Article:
Style Living Self Celebrity Geeky News and Views
In the Paper BrandedUp Hello! Create with us Privacy Policy

What is Lensa, the latest AI portrait app taking social media by storm?

By AYIE LICSI Published Dec 12, 2022 7:35 pm

More advancements are being made in the realm of generative artificial intelligence—look at how you can now create images on Canva by simply providing descriptive words. Now, a new AI portrait app has people posting colorful custom cartoon avatars of themselves that look as if they were commissioned artwork.

You might have likely seen one of these highly stylized portraits online from a friend or a celebrity you follow. Miss Universe Philippines 2022 Celeste Cortesi recently posted an ethereal cartoon of herself on Facebook. Even Chance the Rapper, Lilly Singh, and Megan Fox posted pictures of the same style. Surprisingly, these weren't pieces made by artists but instead were generated by AI. 

What is Lensa and how does it work?

These avatars were made with Lensa, an AI portrait app by Prisma Labs that has been downloaded by over 4 million people worldwide. The app boasts features including rendering magic avatars, retouching, smart eraser, and other pro adjustment functions. It's free to download from the App Store but to continue, you have to shell out P269 per month.

To create your magic avatar, you must submit at least 10 to 20 seflies for best results. The app then feeds your photos through the open-source Stable Diffusion model to turn them into portraits in different art styles as if a digital artist made them.

But before you upload any photo to any AI portrait app, it's best to read the privacy policy and terms of use to see how the app uses your data. In an interview with WIRED, Prisma Labs CEO and co-founder Andrey Usoltsev said that the users' photos are deleted from their servers "as soon as the avatars are generated" and that their servers are based in the US.

Controversy with the artist community

Lately, as Lensa trends online, artists have accused Stable Diffusion of using their art without permission. In addition, they have expressed concerns about how the app mass-produced images that imitate their art style for a cheap amount.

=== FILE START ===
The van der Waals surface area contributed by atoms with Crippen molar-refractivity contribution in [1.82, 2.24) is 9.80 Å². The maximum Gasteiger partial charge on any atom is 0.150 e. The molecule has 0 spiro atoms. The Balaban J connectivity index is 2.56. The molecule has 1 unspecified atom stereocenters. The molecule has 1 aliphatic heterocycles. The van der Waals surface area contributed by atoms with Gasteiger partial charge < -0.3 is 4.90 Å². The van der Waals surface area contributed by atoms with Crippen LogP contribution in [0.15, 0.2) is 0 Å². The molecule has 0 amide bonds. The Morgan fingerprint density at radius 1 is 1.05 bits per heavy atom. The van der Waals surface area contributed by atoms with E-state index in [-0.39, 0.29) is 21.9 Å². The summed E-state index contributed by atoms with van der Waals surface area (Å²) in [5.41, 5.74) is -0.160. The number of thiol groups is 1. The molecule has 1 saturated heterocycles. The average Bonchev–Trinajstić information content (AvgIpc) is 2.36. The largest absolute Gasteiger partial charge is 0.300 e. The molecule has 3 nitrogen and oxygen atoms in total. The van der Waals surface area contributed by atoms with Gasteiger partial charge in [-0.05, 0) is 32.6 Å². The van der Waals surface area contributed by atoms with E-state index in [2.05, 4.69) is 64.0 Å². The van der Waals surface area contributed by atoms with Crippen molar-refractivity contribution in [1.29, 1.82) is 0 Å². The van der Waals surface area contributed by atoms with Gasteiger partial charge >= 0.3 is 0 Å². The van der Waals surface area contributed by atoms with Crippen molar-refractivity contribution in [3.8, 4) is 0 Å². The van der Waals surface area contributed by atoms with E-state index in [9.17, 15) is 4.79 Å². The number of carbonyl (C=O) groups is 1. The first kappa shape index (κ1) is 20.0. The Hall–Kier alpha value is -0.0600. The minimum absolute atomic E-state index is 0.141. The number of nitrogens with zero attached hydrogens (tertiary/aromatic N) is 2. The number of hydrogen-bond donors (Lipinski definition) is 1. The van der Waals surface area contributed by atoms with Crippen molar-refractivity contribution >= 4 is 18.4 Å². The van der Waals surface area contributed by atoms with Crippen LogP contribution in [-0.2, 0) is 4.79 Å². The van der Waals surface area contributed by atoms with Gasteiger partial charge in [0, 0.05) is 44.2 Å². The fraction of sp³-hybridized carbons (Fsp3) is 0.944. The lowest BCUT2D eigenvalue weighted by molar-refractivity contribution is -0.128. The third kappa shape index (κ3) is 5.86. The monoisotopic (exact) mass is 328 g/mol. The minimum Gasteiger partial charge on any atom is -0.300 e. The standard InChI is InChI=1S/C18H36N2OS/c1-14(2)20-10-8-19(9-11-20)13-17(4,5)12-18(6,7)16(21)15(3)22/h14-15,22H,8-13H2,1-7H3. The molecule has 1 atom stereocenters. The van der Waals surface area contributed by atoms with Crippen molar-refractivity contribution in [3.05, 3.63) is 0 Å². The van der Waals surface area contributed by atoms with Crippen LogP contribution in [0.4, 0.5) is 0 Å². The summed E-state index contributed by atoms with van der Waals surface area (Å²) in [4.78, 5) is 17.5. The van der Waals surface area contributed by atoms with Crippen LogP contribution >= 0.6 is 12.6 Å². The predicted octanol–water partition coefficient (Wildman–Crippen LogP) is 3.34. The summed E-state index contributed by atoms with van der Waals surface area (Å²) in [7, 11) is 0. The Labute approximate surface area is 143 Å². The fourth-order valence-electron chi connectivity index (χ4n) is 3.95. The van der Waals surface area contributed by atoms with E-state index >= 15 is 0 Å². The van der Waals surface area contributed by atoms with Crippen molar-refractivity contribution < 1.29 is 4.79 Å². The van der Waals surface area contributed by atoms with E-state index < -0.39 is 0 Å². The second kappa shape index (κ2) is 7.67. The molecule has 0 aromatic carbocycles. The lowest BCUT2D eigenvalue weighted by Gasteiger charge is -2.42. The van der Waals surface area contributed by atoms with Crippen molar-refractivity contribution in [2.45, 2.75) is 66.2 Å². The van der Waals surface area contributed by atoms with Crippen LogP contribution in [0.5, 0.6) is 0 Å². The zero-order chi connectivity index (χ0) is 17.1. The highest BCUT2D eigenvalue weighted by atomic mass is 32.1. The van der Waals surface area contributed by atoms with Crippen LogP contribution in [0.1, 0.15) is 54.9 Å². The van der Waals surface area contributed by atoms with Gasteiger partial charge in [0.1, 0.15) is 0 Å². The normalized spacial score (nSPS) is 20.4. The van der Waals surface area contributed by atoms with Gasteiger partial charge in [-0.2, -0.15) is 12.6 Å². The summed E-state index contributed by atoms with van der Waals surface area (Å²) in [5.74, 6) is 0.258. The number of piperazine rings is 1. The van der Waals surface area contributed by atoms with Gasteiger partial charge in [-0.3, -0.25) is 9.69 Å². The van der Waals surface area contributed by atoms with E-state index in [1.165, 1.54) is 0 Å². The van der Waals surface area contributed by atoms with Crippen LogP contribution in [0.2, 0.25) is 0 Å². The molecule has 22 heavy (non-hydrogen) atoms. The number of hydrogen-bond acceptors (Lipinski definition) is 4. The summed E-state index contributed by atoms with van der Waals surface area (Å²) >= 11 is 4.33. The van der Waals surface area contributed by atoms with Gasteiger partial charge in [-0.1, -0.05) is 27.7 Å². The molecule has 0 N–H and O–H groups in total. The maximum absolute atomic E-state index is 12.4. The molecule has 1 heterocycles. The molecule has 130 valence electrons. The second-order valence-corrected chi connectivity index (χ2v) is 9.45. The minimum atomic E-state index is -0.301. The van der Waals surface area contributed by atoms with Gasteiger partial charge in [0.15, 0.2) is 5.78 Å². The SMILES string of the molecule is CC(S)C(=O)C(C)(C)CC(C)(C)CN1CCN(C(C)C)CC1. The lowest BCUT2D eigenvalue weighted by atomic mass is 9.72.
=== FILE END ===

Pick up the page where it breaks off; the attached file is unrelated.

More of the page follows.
In a Twitter thread, Prisma Labs said that the avatars can't be described as "exact replicas of any particular artwork" as AI "recognizes the connections between the images and their descriptions, not the artworks."

Will AI replace human artists?

Lensa is but one of many AI apps in the world—there's DALL-E by OpenAI that can create realistic images and art from just a description. Aside from art, there's ChatGPT, an intelligent textbox that you can speak back and forth with on a wide range of subjects. You can even ask it to generate rap lyrics and possible topics for your essays.

Even with the prevalence of AI apps, they are just tools at the end of the day and won't ever replace humans, according to industry experts.

"As cinema didn't kill theater and accounting software hasn't eradicated the profession, AI won't replace artists but can become a great assisting tool," Prisma Labs said.

Tech YouTube creator Marques Brownlee even asked an AI chatbot why it won't replace humans and here's the answer he got: "AI might be able to perform some impressive tasks, but it can't replace online creators because it's not capable of imagination, creativity, and a human perspective. It's a tool, not a creator."